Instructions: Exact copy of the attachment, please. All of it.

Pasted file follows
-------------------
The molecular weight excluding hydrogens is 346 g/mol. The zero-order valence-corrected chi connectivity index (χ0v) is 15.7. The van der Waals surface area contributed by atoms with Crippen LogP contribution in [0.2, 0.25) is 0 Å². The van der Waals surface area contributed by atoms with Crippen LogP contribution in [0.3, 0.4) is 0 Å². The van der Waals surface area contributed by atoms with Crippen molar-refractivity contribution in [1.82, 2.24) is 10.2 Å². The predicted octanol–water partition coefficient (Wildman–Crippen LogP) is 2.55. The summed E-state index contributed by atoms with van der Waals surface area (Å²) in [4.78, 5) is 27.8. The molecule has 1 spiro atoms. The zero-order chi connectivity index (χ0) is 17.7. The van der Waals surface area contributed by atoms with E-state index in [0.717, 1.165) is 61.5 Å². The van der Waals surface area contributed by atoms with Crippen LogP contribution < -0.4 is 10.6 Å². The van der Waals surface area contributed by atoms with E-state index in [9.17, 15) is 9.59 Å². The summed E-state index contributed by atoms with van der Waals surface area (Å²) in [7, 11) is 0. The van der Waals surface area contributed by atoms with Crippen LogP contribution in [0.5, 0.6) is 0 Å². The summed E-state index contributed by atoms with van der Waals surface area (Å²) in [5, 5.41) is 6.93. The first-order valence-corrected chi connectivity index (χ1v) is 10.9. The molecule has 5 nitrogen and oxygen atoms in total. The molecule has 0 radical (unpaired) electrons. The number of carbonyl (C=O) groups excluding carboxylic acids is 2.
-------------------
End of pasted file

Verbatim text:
The molecular weight excluding hydrogens is 346 g/mol. The zero-order valence-corrected chi connectivity index (χ0v) is 15.7. The van der Waals surface area contributed by atoms with Crippen LogP contribution in [0.2, 0.25) is 0 Å². The van der Waals surface area contributed by atoms with Crippen LogP contribution in [0.3, 0.4) is 0 Å². The van der Waals surface area contributed by atoms with Crippen molar-refractivity contribution in [1.82, 2.24) is 10.2 Å². The predicted octanol–water partition coefficient (Wildman–Crippen LogP) is 2.55. The summed E-state index contributed by atoms with van der Waals surface area (Å²) in [4.78, 5) is 27.8. The molecule has 1 spiro atoms. The zero-order chi connectivity index (χ0) is 17.7. The van der Waals surface area contributed by atoms with E-state index in [0.717, 1.165) is 61.5 Å². The van der Waals surface area contributed by atoms with Crippen LogP contribution < -0.4 is 10.6 Å². The van der Waals surface area contributed by atoms with E-state index in [9.17, 15) is 9.59 Å². The summed E-state index contributed by atoms with van der Waals surface area (Å²) in [7, 11) is 0. The van der Waals surface area contributed by atoms with Crippen LogP contribution in [0.5, 0.6) is 0 Å². The summed E-state index contributed by atoms with van der Waals surface area (Å²) in [5, 5.41) is 6.93. The first-order valence-corrected chi connectivity index (χ1v) is 10.9. The molecule has 5 nitrogen and oxygen atoms in total. The molecule has 0 radical (unpaired) electrons. The number of carbonyl (C=O) groups excluding carboxylic acids is 2.